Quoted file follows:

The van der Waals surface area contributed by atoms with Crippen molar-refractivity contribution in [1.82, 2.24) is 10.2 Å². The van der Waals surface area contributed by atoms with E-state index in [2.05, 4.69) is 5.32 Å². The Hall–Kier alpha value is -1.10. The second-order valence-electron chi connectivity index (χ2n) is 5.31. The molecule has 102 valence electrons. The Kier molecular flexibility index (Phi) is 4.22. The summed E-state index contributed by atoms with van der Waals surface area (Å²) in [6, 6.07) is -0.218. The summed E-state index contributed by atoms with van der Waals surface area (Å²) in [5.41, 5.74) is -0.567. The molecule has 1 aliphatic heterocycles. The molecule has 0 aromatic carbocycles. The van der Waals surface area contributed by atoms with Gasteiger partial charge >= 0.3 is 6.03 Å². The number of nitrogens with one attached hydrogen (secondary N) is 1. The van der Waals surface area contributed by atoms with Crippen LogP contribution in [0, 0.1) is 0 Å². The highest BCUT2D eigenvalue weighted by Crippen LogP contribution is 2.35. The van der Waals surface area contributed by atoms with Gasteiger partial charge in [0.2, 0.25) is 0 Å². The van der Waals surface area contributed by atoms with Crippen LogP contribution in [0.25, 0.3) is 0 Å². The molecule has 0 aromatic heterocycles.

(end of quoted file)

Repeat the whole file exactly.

The van der Waals surface area contributed by atoms with Crippen molar-refractivity contribution in [1.82, 2.24) is 10.2 Å². The van der Waals surface area contributed by atoms with E-state index in [2.05, 4.69) is 5.32 Å². The Hall–Kier alpha value is -1.10. The second-order valence-electron chi connectivity index (χ2n) is 5.31. The molecule has 102 valence electrons. The Kier molecular flexibility index (Phi) is 4.22. The summed E-state index contributed by atoms with van der Waals surface area (Å²) in [6, 6.07) is -0.218. The summed E-state index contributed by atoms with van der Waals surface area (Å²) in [5.41, 5.74) is -0.567. The molecule has 1 aliphatic heterocycles. The molecule has 0 aromatic carbocycles. The van der Waals surface area contributed by atoms with Gasteiger partial charge >= 0.3 is 6.03 Å². The number of nitrogens with one attached hydrogen (secondary N) is 1. The van der Waals surface area contributed by atoms with Crippen LogP contribution in [0, 0.1) is 0 Å². The highest BCUT2D eigenvalue weighted by Crippen LogP contribution is 2.35. The van der Waals surface area contributed by atoms with Gasteiger partial charge in [0.2, 0.25) is 0 Å². The van der Waals surface area contributed by atoms with Crippen LogP contribution in [0.25, 0.3) is 0 Å². The molecule has 0 aromatic heterocycles.